In short, access remains an issue, quality has not been addressed at all and equity remains a dream when you see the SC results in some of the State Schools (not to mention the low level private schools): in Bambous SSS only 21% passed SC, 15.7% in La Gaulette SSS, 47.9% in Manilal Doctor SSS, 51.6% in Ramlallah SSS, 55.6% in Bel Air SSS, 55% in Camp de Masque State College. I have only listed the results in the first three pages listed on the MES website.

Three years ago, I had said that fundamentally nothing would change, and I give credit to the Minister who has honestly acknowledged, in an interview to Defi-Plus in January 2020, that “I have done an analysis on the evolution of the results for the last ten years. I have seen that it is always down or up by 1 or 2 percent. There is nothing different comparing the PSAC results to what was happening before. The only thing I believe is that we must change our way to view an assessment.” This is an acknowledgement of the failure of the reform.

* Our attention has lately been focussed on the plight of those students who for failure to obtain 5 Credits at SC level will not be allowed – rightly or wrongly — to move up to HSC classes. But that particular focus hides an even more worrying trend with the performance of Mauritian students in what are generally considered as the “easiest” subjects: only 36% have earned a Credit in Accounts, with 4000 obtaining zero Credit; similarly only 28.4% out of the 4600 students examined earned a Credit in Travel & Tourism. How will we move up the value chain with such exam results?

I will give other worrying figures shown in the grade distribution by subject at the SC results: in Business Studies, only 36.7% gained credits 1-6, in Economics only 42.9%, in English Language only 44.6%, in French only 45.7%, in Maths only 44.7%, etc. We are told that all the others who have failed to get the required 5 credits can have access to technical schools, to the Polytechnics, etc.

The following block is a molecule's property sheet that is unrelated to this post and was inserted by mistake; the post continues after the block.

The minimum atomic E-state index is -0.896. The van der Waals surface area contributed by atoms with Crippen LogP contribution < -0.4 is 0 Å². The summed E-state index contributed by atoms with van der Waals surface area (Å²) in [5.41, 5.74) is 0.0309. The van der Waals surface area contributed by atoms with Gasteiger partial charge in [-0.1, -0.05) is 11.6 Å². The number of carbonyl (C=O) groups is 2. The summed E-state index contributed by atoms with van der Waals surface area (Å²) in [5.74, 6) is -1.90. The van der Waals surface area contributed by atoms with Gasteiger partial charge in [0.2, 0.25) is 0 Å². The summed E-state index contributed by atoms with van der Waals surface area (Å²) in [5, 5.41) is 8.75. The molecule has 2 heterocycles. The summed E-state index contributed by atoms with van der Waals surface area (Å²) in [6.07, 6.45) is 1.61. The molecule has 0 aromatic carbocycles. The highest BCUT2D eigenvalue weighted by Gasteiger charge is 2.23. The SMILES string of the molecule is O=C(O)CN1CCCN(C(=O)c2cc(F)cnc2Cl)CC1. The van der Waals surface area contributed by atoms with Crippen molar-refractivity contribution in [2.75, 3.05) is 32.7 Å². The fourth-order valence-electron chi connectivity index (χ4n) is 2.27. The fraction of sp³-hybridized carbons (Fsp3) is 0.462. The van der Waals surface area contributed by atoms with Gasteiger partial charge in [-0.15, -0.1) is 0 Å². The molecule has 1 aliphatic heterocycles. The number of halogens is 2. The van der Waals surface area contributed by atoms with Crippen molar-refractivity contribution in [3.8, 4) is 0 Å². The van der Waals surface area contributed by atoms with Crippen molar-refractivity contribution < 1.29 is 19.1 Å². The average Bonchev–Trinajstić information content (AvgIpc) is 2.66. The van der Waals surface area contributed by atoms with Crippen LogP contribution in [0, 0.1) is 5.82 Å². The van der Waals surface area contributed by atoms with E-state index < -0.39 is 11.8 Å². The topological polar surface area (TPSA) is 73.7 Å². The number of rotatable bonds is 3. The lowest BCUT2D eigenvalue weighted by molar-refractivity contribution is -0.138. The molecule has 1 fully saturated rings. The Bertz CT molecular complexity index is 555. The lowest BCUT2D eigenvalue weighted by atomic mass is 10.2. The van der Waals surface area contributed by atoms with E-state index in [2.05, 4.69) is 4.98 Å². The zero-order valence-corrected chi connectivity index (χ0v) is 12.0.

I have a lot of sympathy for the CEO of Polytechnics Mauritius, who has been sent on the front line of fire to defend the weaknesses of his colleagues in the academic sector and emphasise that many possibilities exist for students to study technical subjects. You can imagine when the Polytechnics admit only the “less good” SC holders, how the reputation of technical education will fare in the future. The poor guy has to show that Polytechnics are there for the weak, for those who failed, for those who have been rejected by the academic stream.

At a time when we badly need the best trained and skilled technicians who will manage the Metro Express, the Ocean Hub, Green Technology, and other major infrastructural developments in the country, those admitted to the technical schools will be those who fail to go to academies or the regional colleges. Technical Vocational Education and Training (TVET) and skills development are again seen as the last choice; therefore we will continue to be deficient in having well-trained technicians.

I am also not sure what the technical schools will be. Do they have the equipment that is required for the kind of curriculum that will be proposed, the kind of teachers/trainers that are required for these students?

The Minister has also announced that this year “we will come forward with a new legislation namely the ‘Institute for Technical Education’ (ITE). We will thus review everything related to technical education. We need to ensure that the student, who passes Grade 9 and opts for a technical training, receives a quality and holistic education”. ITE was introduced in 1992 in Singapore, some 28 years ago. Are we going to emulate what Singapore did so many years back? It is amazing how TVET is being handled in our country when it is the driving force in developed countries like South Korea, Germany and Singapore. It is not by pushing academically weak students into technical education that will help the country to make the quantum leap that we require to get out of the middle-income trap.

By the way, I am yet to see a document or paper that properly details the profile of what is an academy that will be proposed next year. What will the academy do? If I have to choose between my present regional school and the academy, where can I see what will be different from the present “senior state school”? On what basis will I choose an academy over a technical school? How will the academy curriculum, the pedagogy, the examinations, etc., be different? It looks like the task force that is working on the transformation of the 12 academies is looking at infrastructure, toilets and at “atmosphere, the governance and the autonomy of the school”. I would like to know how a task force makes changes to a school’s atmosphere. Do all our schools presently have any good governance structure? All these are questions to which we still have no answer show the amateurism with which our educational system is being engineered.